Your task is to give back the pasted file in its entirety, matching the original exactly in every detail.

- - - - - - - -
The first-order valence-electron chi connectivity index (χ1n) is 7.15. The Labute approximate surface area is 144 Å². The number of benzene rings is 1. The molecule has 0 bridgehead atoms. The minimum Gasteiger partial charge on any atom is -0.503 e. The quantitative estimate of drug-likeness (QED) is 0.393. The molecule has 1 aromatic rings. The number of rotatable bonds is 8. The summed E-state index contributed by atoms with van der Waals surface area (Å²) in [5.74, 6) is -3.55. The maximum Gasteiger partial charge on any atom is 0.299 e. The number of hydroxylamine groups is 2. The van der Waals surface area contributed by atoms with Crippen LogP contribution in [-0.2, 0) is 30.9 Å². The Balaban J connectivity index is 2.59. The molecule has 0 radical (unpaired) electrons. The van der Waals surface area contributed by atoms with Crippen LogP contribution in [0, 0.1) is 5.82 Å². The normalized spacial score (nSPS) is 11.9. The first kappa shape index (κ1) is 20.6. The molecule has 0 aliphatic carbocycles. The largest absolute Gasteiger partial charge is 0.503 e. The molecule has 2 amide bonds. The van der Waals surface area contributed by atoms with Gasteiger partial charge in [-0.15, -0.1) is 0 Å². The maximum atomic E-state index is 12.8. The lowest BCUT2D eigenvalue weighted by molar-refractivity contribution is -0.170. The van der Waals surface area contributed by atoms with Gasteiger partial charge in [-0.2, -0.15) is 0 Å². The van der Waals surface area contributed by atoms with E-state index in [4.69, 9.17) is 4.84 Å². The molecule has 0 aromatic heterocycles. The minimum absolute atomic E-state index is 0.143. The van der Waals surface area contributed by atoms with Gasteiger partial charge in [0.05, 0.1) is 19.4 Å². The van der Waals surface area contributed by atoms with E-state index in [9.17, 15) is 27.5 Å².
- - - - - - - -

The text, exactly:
The first-order valence-electron chi connectivity index (χ1n) is 7.15. The Labute approximate surface area is 144 Å². The number of benzene rings is 1. The molecule has 0 bridgehead atoms. The minimum Gasteiger partial charge on any atom is -0.503 e. The quantitative estimate of drug-likeness (QED) is 0.393. The molecule has 1 aromatic rings. The number of rotatable bonds is 8. The summed E-state index contributed by atoms with van der Waals surface area (Å²) in [5.74, 6) is -3.55. The maximum Gasteiger partial charge on any atom is 0.299 e. The number of hydroxylamine groups is 2. The van der Waals surface area contributed by atoms with Crippen LogP contribution in [-0.2, 0) is 30.9 Å². The Balaban J connectivity index is 2.59. The molecule has 0 radical (unpaired) electrons. The van der Waals surface area contributed by atoms with Crippen LogP contribution in [0, 0.1) is 5.82 Å². The normalized spacial score (nSPS) is 11.9. The first kappa shape index (κ1) is 20.6. The molecule has 0 aliphatic carbocycles. The largest absolute Gasteiger partial charge is 0.503 e. The molecule has 2 amide bonds. The van der Waals surface area contributed by atoms with Gasteiger partial charge in [-0.15, -0.1) is 0 Å². The maximum atomic E-state index is 12.8. The lowest BCUT2D eigenvalue weighted by molar-refractivity contribution is -0.170. The van der Waals surface area contributed by atoms with Gasteiger partial charge in [-0.2, -0.15) is 0 Å². The van der Waals surface area contributed by atoms with E-state index in [4.69, 9.17) is 4.84 Å². The molecule has 0 aromatic heterocycles. The minimum absolute atomic E-state index is 0.143. The van der Waals surface area contributed by atoms with Gasteiger partial charge in [0.05, 0.1) is 19.4 Å². The van der Waals surface area contributed by atoms with E-state index in [9.17, 15) is 27.5 Å².